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Deutsch, H. (1955). The Impostor—Contribution to Ego Psychology of a Type of Psychopath. Psychoanal Q., 24:483-505.

(1955). Psychoanalytic Quarterly, 24:483-505

The Impostor—Contribution to Ego Psychology of a Type of Psychopath

Helene Deutsch, M.D.

For psychoanalytic research in the field of psychopathy, the year 1925 constitutes a historical milestone, as it was then that Aichhorn published his book, Wayward Youth (2), and Abraham his paper, The History of a Swindler (1). Whereas Aichhorn drew his knowledge from many years of observation and from the therapy of numerous cases, Abraham based his psychoanalytic findings on the study of one psychopath of a certain type. Abraham's paper has remained one of the classics of psychoanalytic literature. Following his example, I consider it especially valuable to single out from the many varieties of psychopathic personality one particular type and to attempt to understand him. The type I have chosen is the impostor. I will restrict myself to the undramatic kind of impostor and leave the others—more fascinating ones—to a later publication.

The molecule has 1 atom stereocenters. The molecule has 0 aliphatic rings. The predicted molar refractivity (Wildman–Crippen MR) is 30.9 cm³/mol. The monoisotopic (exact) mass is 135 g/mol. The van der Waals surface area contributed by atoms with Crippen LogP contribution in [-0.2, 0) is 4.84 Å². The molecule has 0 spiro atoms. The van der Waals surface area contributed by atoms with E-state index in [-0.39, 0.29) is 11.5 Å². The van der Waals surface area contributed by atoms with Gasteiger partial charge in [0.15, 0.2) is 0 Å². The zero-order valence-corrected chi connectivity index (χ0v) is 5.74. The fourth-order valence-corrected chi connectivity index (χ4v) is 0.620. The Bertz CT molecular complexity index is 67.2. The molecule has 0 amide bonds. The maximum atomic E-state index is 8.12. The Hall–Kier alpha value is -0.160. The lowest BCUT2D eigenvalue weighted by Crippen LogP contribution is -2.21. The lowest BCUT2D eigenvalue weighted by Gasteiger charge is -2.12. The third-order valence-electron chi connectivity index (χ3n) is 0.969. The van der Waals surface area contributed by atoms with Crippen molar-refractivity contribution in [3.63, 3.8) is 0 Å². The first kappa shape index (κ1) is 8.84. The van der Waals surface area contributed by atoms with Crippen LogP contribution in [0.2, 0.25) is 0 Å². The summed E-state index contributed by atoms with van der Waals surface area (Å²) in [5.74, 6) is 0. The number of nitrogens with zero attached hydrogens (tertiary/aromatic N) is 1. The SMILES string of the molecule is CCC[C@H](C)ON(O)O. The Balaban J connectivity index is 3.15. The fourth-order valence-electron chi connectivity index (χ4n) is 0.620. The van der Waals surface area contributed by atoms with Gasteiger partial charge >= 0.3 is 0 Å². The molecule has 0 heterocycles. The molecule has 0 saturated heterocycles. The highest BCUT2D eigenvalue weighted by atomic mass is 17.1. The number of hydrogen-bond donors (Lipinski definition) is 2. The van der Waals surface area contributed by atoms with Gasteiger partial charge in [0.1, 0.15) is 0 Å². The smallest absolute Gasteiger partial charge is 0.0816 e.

About twenty years ago, the head of a large agency for the treatment of juvenile delinquents persuaded me to interest myself in a fourteen-year-old boy and, if possible, to lead him into analysis. The boy came from an exceedingly respectable family. His father, a business magnate, was a well-known philanthropist to whom the agency was indebted for major financial assistance. A typical American business man, he was entirely committed to the financial aspects of life. His sincerity and altruism gave him a dignity which everyone respected.

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